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Beacon Hill lawmakers continue to pass straightforward legislation in informal session

Maura Healey and her running mate Kim Driscoll wave to the crowd during an election night party in Boston on Nov. 8, 2022.
Chris Lisinski
/
State House News Service
Maura Healey and her running mate Kim Driscoll wave to the crowd during an election night party in Boston on Nov. 8, 2022.

It's cleanup time on Beacon Hill as lawmakers look to quickly pass multiple pieces of non-controversial legislation. Whatever does not pass before a new legislative session in January has to return to the starting line.

During the informal sessions on Beacon Hill, lawmakers continue to pass what seem to be a ton of local bills. For example, changing the name of a city board or authorizing a charter amendment proposal that their sponsors hope have no real threat of an objection. State House News Service reporter Matt Murphy says you’d be surprised how unexpected objections sometimes pop up out of nowhere.

Matt Murphy, State House News Service: These seem like fairly straightforward pieces of legislation, and many of them come with the endorsement of local boards or commissions that lawmakers file on their behalf. But yes, issues do arise from time to time. One thing that's good is the legislature is clear of their close out budget, that big spending bill to kind of balance the books for the state for the fiscal year that closed in July. Sometimes that can be used as a vehicle to try and advance a local bill that may have stalled by an individual lawmaker.

But in the past, we have seen issues crop up. Liquor licenses are one thing that can be sometimes controversial in local towns. For instance, I can remember way back during the Patrick administration, there was a dispute over a liquor license for the Westwood development in Canton that stalled progress. There’ve been several sessions where we saw local lawmakers objecting, halting sessions as they worked to resolve differences over this local liquor license dispute. So, there's always little things, like that, that can creep up. It's hard to see them on the horizon right now, but you just never know.

Carrie Healy, NEPM: Now, higher profile, meatier proposals will need to be addressed come January. Do you expect the new legislative session to begin with a bang, or will the Legislature take its time, especially with a new governor?

You're going to hear a lot of talk about things that they want to do right off the bat. But these things tend to take some time. One, all of this new legislation needs to be rewritten, refiled and updated for the new session. It also takes the Legislature a bit of time to organize itself at the start of a new two-year session. They will get sworn in, new lawmakers will have to get office assignments. Committee assignments will have to be made. That can sometimes take a few months before any bills start to be heard. So, it does take some time. Not to mention the fact that with the new administration, the new governor, you know, getting her feet underneath her, she gets a little extra time at the start of a new administration to file her annual state budget proposal. So, there'll be a lot of talk about moving fast on some of these things, particularly tax relief. But these things tend to take some time and move rather slowly.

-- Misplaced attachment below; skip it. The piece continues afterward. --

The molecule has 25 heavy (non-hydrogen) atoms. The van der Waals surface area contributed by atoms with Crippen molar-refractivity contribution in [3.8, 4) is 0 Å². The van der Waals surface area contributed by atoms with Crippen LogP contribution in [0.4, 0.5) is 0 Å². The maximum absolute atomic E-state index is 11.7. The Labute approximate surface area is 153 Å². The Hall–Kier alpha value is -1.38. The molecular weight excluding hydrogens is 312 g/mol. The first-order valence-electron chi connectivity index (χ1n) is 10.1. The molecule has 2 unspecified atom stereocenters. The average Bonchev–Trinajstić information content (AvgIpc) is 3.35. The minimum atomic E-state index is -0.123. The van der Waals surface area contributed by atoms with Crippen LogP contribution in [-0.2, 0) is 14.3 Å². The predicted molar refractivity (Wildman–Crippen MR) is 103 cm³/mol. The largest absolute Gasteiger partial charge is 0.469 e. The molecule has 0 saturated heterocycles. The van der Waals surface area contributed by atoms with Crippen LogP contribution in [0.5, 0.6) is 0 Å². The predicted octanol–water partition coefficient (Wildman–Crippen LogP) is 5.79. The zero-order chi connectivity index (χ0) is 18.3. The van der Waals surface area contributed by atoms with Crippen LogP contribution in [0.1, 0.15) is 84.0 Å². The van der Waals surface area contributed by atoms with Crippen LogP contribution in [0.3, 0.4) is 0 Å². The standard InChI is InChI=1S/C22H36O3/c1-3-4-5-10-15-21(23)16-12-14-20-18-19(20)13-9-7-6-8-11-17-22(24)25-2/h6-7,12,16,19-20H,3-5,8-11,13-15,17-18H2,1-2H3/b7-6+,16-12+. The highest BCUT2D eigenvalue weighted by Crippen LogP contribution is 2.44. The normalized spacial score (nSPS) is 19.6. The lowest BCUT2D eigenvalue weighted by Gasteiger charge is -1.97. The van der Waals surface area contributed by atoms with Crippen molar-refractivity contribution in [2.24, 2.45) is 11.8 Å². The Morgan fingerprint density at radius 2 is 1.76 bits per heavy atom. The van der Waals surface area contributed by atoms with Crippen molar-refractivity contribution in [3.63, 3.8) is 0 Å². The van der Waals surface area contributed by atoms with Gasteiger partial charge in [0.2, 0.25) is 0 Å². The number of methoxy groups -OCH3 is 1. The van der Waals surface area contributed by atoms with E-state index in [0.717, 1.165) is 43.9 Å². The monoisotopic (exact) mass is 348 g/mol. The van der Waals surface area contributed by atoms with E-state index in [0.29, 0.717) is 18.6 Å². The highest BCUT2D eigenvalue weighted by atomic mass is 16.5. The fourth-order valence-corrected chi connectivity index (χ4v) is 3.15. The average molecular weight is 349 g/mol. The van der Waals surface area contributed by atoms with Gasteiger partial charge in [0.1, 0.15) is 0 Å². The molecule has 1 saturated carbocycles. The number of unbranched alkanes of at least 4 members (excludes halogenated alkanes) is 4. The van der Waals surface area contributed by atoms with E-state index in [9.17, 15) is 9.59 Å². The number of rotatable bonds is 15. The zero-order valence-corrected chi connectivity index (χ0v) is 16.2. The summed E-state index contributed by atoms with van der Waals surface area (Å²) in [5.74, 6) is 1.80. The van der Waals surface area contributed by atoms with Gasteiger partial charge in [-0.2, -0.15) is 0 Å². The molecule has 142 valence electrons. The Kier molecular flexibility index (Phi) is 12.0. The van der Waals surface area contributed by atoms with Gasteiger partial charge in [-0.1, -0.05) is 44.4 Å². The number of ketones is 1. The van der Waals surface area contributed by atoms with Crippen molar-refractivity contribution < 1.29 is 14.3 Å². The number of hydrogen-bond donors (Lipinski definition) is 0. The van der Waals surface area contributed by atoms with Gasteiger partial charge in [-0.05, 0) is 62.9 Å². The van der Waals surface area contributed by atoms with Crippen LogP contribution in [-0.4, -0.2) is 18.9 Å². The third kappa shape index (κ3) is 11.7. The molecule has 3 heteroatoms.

I read in the Boston Globe that Governor-elect Maura Healey is accepting single contributions of up to $25,000 to pay for the inaugural events surrounding her swearing in. Fellow Democrat Deval Patrick, since you mentioned him, had a limit of $50,000. Have you heard anything about whether Healey's campaign will be publicly disclosing who gave money to pay for these events and how much they gave?

Yeah, these should be fully disclosed. The Healey campaign announcing that they were putting a $25,000 cap. I don't remember exactly whether Governor Baker had a similar cap, but over the course of his two inaugurations, he raised over $4 million. And these funds are not subject to the traditional campaign finance contribution limits. You can raise large amounts of money from corporate donors, which wouldn't be allowed to give to an individual candidate. But these are committees that are registered with the Office of Campaign and Political Finance, subject to disclosure laws, and you will see these published online just as you can go back and look through the corporations, the companies, the unions that gave to past inaugurations.

And finally, later this week, the Mass Registry of Motor Vehicles will be holding a public hearing on how to implement the new law that allows unauthorized immigrants to get driver's licenses. That law takes effect next summer. It survived that ballot question repeal effort earlier this month. Are there still a lot of details for the RMV to figure out there?

Not a lot, this is some pro forma work that the RMV has to go through. Many of the requirements are stipulated in the law itself, such as which forms of documentation will be accepted from people who may not be able to show legal status but want to apply for one of these new drivers’ licenses. So, the RMV going through their own regulations and updating them to make sure that what is in the law as reflected in their new regulations. You know, in addition to the forms of ID, things like whether they have Social Security numbers or have applied for Social Security numbers, that is suggested in the new regs. A lot of this is spelled out in the law and this is just the process as the RMV works to get its members trained, its rules solidified, and make sure that they're ready to begin accepting these applications come summer.

Carrie Healy hosts the local broadcast of "Morning Edition" at NEPM. She also hosts the station’s weekly government and politics segment “Beacon Hill In 5” for broadcast radio and podcast syndication.

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